Through collaboration, idea sharing and program assistance, the Leaskdale Loop has continued to grow stronger year after year. The Loop has hosted different types of events and implemented different strategies, learning from each one what works and what might be better suited to another type of initiative. And Central Counties has been able to assist by providing access to offerings like our industry expertise, our social media channels, our co-op advertising programs and our partnership program. “There are things that we know we have the opportunity to grow on,” Patricia says. “For example, this year marks Lucy Maud Montgomery’s 150th birthday, and we think there is huge potential to tie that into our Loop Days. This spring, Pefferlaw Creek Farms was drawing 500 visitors a weekend to its Maple Syrup Festival. So right now, we’re talking to Lisa John-Mackenzie to see how we might be able tie that in as well. It’s a win-win for everyone. We get help, maybe we get a little funding, we get insight and ideas and a chance to brainstorm. And there are other avenues of support—for example, Jessica Elliott [Central Counties’ Marketing Manager] came up and interviewed several of our businesses on the Loop, and did a lunch and learn at our place for social media. That kind of stuff is really helpful.”

Route Development Opportunities with Central Counties

Because we’ve seen such successes with our early adopters of multi-stakeholder route development in York, Durham and Headwaters, we want to spread the word to other energetic individuals, entrepreneurs, organizations and municipalities who would benefit from developing routes. That is why we are working towards developing a module for our popular Learning Lab. This module will be in the form of a toolkit to help you understand what route development is, and how to get started.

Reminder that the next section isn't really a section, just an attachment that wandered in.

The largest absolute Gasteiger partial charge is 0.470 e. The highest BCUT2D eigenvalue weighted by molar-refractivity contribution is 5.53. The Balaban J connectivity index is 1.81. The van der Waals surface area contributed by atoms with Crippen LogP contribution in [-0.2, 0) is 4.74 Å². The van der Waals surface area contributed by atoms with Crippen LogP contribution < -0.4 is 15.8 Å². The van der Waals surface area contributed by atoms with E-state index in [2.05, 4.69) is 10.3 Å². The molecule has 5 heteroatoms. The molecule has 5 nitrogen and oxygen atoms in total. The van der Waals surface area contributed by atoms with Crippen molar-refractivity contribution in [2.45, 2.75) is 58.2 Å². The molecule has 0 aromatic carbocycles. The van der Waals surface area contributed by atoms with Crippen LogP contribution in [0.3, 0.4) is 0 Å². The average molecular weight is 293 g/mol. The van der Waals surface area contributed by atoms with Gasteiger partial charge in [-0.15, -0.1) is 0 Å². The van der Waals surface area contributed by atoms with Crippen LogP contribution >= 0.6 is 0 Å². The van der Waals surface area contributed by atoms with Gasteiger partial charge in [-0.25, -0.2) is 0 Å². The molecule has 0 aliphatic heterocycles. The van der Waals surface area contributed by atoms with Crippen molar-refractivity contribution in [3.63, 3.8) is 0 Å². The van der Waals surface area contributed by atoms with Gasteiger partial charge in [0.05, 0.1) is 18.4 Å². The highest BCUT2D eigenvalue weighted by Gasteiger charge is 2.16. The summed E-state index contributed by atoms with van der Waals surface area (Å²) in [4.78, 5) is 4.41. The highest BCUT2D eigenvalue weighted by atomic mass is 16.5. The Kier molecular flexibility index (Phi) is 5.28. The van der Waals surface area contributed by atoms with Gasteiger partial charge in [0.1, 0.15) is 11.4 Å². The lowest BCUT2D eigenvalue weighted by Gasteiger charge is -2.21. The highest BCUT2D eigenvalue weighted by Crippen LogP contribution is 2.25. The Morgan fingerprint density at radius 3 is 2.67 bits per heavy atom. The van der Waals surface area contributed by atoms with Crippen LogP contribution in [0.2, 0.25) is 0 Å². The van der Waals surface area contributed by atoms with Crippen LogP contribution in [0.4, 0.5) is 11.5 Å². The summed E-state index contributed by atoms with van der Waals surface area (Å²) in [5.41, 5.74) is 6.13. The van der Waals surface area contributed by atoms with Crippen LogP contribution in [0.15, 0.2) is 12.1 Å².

Also new this year is that multi-stakeholder route development is one of the three priority streams of our in-demand Partnership Program. If you have plans to develop a route in your community, consider applying to our second intake by September 13th, 2024 with a detailed strategy, budget and action plan, and you may receive match funding up to a maximum of $20,000. Please ensure you contact your region’s Industry Relations Manager before applying for Partnership funding—this is a mandatory first step.

At Central Counties Tourism, we’re working as hard for you as you’re working for your business. Let’s keep working together so that we can all enjoy the success. As Patricia Cherrie from the Leaskdale Loop sums it up: “I would encourage other collectives like ours to reach out to CCT, and to organizations like Durham Tourism and Uxbridge Tourism, because they want to help. Reach out, pick their brains, get some input, get some reassurance, maybe get a little bit of funding, and we’ll all end up helping each other.”

For more information, or to get started with your own multi-stakeholder route development initiative, reach out to your Central Counties Industry Relations Manager today, or visit us online at

Sara Sterling
Industry Relations Manager, York Region

Lisa John-Mackenzie
Industry Relations Manager, Durham Region

Sarah Gratta
Industry Relations Manager, Headwaters Region

Story by Katherine Ryalen

Katherine Ryalen is a freelance writer and author based in Durham Region, Ontario. Find her online at


Central Counties is located North of Toronto